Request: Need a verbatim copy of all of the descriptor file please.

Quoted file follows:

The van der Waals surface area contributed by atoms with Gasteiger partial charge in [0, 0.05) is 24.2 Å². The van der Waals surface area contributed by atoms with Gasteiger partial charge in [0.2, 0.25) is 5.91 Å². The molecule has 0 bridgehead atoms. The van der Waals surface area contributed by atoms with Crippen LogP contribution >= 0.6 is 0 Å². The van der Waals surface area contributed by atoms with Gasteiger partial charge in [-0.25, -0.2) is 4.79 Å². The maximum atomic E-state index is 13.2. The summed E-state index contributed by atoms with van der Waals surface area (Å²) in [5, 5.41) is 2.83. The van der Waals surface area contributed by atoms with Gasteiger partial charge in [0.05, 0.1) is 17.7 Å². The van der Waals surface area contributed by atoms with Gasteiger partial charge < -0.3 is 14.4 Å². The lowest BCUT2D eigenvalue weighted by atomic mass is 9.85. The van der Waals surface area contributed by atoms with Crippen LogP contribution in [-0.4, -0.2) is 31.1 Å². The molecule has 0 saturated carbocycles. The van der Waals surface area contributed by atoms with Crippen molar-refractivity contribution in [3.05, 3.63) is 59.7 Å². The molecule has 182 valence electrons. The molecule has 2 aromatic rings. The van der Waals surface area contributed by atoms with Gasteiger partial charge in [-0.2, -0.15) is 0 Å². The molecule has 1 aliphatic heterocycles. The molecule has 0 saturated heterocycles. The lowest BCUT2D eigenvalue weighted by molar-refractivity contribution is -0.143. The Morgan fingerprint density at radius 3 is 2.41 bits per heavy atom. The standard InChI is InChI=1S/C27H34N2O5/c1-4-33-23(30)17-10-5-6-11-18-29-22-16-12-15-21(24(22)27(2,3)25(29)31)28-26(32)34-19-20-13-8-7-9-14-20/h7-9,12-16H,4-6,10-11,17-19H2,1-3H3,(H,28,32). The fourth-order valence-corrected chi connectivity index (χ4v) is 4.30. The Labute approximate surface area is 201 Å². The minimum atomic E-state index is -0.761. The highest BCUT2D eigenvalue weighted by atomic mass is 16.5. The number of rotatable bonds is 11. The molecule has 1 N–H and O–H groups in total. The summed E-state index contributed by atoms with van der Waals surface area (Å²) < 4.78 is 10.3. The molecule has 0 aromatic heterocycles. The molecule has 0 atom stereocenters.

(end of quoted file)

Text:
The van der Waals surface area contributed by atoms with Gasteiger partial charge in [0, 0.05) is 24.2 Å². The van der Waals surface area contributed by atoms with Gasteiger partial charge in [0.2, 0.25) is 5.91 Å². The molecule has 0 bridgehead atoms. The van der Waals surface area contributed by atoms with Crippen LogP contribution >= 0.6 is 0 Å². The van der Waals surface area contributed by atoms with Gasteiger partial charge in [-0.25, -0.2) is 4.79 Å². The maximum atomic E-state index is 13.2. The summed E-state index contributed by atoms with van der Waals surface area (Å²) in [5, 5.41) is 2.83. The van der Waals surface area contributed by atoms with Gasteiger partial charge in [0.05, 0.1) is 17.7 Å². The van der Waals surface area contributed by atoms with Gasteiger partial charge < -0.3 is 14.4 Å². The lowest BCUT2D eigenvalue weighted by atomic mass is 9.85. The van der Waals surface area contributed by atoms with Crippen LogP contribution in [-0.4, -0.2) is 31.1 Å². The molecule has 0 saturated carbocycles. The van der Waals surface area contributed by atoms with Crippen molar-refractivity contribution in [3.05, 3.63) is 59.7 Å². The molecule has 182 valence electrons. The molecule has 2 aromatic rings. The van der Waals surface area contributed by atoms with Gasteiger partial charge in [-0.2, -0.15) is 0 Å². The molecule has 1 aliphatic heterocycles. The molecule has 0 saturated heterocycles. The lowest BCUT2D eigenvalue weighted by molar-refractivity contribution is -0.143. The Morgan fingerprint density at radius 3 is 2.41 bits per heavy atom. The standard InChI is InChI=1S/C27H34N2O5/c1-4-33-23(30)17-10-5-6-11-18-29-22-16-12-15-21(24(22)27(2,3)25(29)31)28-26(32)34-19-20-13-8-7-9-14-20/h7-9,12-16H,4-6,10-11,17-19H2,1-3H3,(H,28,32). The fourth-order valence-corrected chi connectivity index (χ4v) is 4.30. The Labute approximate surface area is 201 Å². The minimum atomic E-state index is -0.761. The highest BCUT2D eigenvalue weighted by atomic mass is 16.5. The number of rotatable bonds is 11. The molecule has 1 N–H and O–H groups in total. The summed E-state index contributed by atoms with van der Waals surface area (Å²) < 4.78 is 10.3. The molecule has 0 aromatic heterocycles. The molecule has 0 atom stereocenters.